June 29, 2020 |
The Ever Controversial Japanese Beetle Trap
by: Dean Gunderson
To trap or not to trap, that is the ever present question when it comes to Japanese beetles. The shiny green Japanese beetle was introduced to the northeastern United States from East Asia in the early 1900’s and has made its slow march south and west ever since. It has been in the St. Louis region for quite some time now and most gardeners have had at least one run in with this pernicious pest. Although it doesn’t feed on many vegetable crops it likes quite a few fruit trees and shrubs. These voracious eaters can defoliate whole plants if allowed. The way they eat leaves is pretty characteristic as when they feed on leaves they will eat everything except the veins of the leaves leaving a skeletonized leaf behind.
The hardest thing about Japanese beetles isn’t identifying them or figuring out what damage they do, it’s how to get rid of them! Since they are an invasive species they have very few predators so their populations can get quite large and controlling them is left to the gardener or orchardist.
But what is the best way to control the population? You could, of course, use synthetic insecticides or organic broad spectrum insecticides such as spinosad or pyrethum. However, using these as the main control would require multiple applications over several months and this option will have a negative impact on insects other than Japanese beetles including beneficial insects and pollinators.
The main tactic recommended by those who want to avoid using insecticide sprays is to knock the Japanese beetles off the leaves of the plant into a container of soapy water below where they will drown. Although this tactic works on small garden plants and for a small infestation, it’s not a feasible option if they are eating your apple or cherry tree since you can’t reach the top, where they usually start feeding on a tree. It’s also not very feasible if you have a major infestation. I can personally attest to a time when I had it on some hazelnut bushes and after knocking off the beetles into a bucket of soapy water 5 times in 1 day there were just as many at the end of the day on the bush as there were at the beginning.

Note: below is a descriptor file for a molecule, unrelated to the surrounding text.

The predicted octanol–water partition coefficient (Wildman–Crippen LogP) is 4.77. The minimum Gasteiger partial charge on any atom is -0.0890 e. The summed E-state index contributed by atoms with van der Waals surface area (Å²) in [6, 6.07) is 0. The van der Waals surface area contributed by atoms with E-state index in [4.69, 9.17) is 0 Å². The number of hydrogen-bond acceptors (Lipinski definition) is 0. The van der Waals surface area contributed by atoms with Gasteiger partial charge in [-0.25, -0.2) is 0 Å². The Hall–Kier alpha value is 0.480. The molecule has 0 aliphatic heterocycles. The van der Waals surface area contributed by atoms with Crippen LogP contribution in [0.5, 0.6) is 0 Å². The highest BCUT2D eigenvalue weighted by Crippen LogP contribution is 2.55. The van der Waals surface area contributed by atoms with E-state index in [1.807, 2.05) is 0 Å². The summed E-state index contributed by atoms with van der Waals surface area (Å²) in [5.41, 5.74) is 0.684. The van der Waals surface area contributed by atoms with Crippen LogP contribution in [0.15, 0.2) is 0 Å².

There are other options for control that are less work and non toxic to beneficial insects like milky spore, a natural soil dwelling bacteria that can kill a significant amount of the Japanese beetle grubs in the soil before they emerge to eat your plants. This bacteria can be very effective at controlling Japanese beetles long term but can also have some problems. First it’s a long term tactic. If you have Japanese beetles feeding on your plants right now milky spore isn’t going to do anything to stop that. Also, it doesn’t control those flying in from neighboring properties as Japanese beetles can fly several hundred yards (1). This means for those in urban and suburban areas milky spore will only have limited success unless you get neighbors to join in. Those with large properties would typically have better success with milky spore but then there is the issue of cost. Although milky spore can remain effective for 10-20 years once applied, it can cost as much as $35 for enough to treat 2,500 square feet. So for a large property it can get costly.
The ultimate control is if there could be an insect that naturally feeds on the Japanese beetle. In fact, two predatory insects that feed on Japanese beetles have been found and introduced to the United States for just such a use; Tiphia vernalis and Istocheta aldrichi. Tiphia vernalis has been found to parasitize up to 58% of Japanese beetle grubs killing them before they emerge. Istocheta aldrichi has been found to parasitize up to 20% of adult Japanese beetles killing them before they could lay eggs. So together they could theoretically reduce the Japanese beetle population by almost 70% (2,3). Alas, although these have been introduced and established in the United States neither have made it to the St. Louis region yet and you can not purchase them yourself. So for now we will just have to hope they make it here one day.
So then again the question is what option is there if you don’t want to use insecticides, have a large infestation, and milky spore isn’t feasible for you? The answer to that question is the much maligned Japanese beetle trap.
No, not those little flimsy ones with the small bag that they sell at most hardware stores in the summer. I’m talking about a big mass trap. Many say never use the traps because they attract more to your yard then they catch. This is true if the trap is too small (as most of those bag traps are) or are not used correctly, but if used properly studies have found they can reduce the numbers to the point that they are not an issue. One study even found a 97% reduction in Japanese beetle feeding on the plants they were trying to protect (4,5).